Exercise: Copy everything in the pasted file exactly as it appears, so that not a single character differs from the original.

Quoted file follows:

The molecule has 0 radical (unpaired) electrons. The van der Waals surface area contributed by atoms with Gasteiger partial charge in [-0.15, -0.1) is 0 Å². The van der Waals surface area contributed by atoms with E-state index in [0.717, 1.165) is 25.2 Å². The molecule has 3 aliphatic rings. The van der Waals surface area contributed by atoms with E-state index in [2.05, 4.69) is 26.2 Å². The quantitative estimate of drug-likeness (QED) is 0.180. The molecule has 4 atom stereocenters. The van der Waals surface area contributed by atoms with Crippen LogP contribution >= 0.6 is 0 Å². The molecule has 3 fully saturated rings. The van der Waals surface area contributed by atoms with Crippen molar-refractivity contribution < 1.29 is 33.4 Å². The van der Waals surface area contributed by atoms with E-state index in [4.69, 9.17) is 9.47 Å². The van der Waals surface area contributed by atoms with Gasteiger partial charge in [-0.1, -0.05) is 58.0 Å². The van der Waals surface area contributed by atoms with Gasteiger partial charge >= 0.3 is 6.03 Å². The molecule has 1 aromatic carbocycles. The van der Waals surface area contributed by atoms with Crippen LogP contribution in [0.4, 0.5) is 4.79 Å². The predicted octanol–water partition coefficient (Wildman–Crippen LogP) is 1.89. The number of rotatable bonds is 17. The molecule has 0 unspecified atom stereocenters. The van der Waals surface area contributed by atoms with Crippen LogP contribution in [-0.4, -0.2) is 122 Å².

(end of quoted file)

The molecule has 0 radical (unpaired) electrons. The van der Waals surface area contributed by atoms with Gasteiger partial charge in [-0.15, -0.1) is 0 Å². The van der Waals surface area contributed by atoms with E-state index in [0.717, 1.165) is 25.2 Å². The molecule has 3 aliphatic rings. The van der Waals surface area contributed by atoms with E-state index in [2.05, 4.69) is 26.2 Å². The quantitative estimate of drug-likeness (QED) is 0.180. The molecule has 4 atom stereocenters. The van der Waals surface area contributed by atoms with Crippen LogP contribution >= 0.6 is 0 Å². The molecule has 3 fully saturated rings. The van der Waals surface area contributed by atoms with Crippen molar-refractivity contribution < 1.29 is 33.4 Å². The van der Waals surface area contributed by atoms with E-state index in [4.69, 9.17) is 9.47 Å². The van der Waals surface area contributed by atoms with Gasteiger partial charge in [-0.1, -0.05) is 58.0 Å². The van der Waals surface area contributed by atoms with Gasteiger partial charge >= 0.3 is 6.03 Å². The molecule has 1 aromatic carbocycles. The van der Waals surface area contributed by atoms with Crippen LogP contribution in [0.4, 0.5) is 4.79 Å². The predicted octanol–water partition coefficient (Wildman–Crippen LogP) is 1.89. The number of rotatable bonds is 17. The molecule has 0 unspecified atom stereocenters. The van der Waals surface area contributed by atoms with Crippen LogP contribution in [-0.4, -0.2) is 122 Å².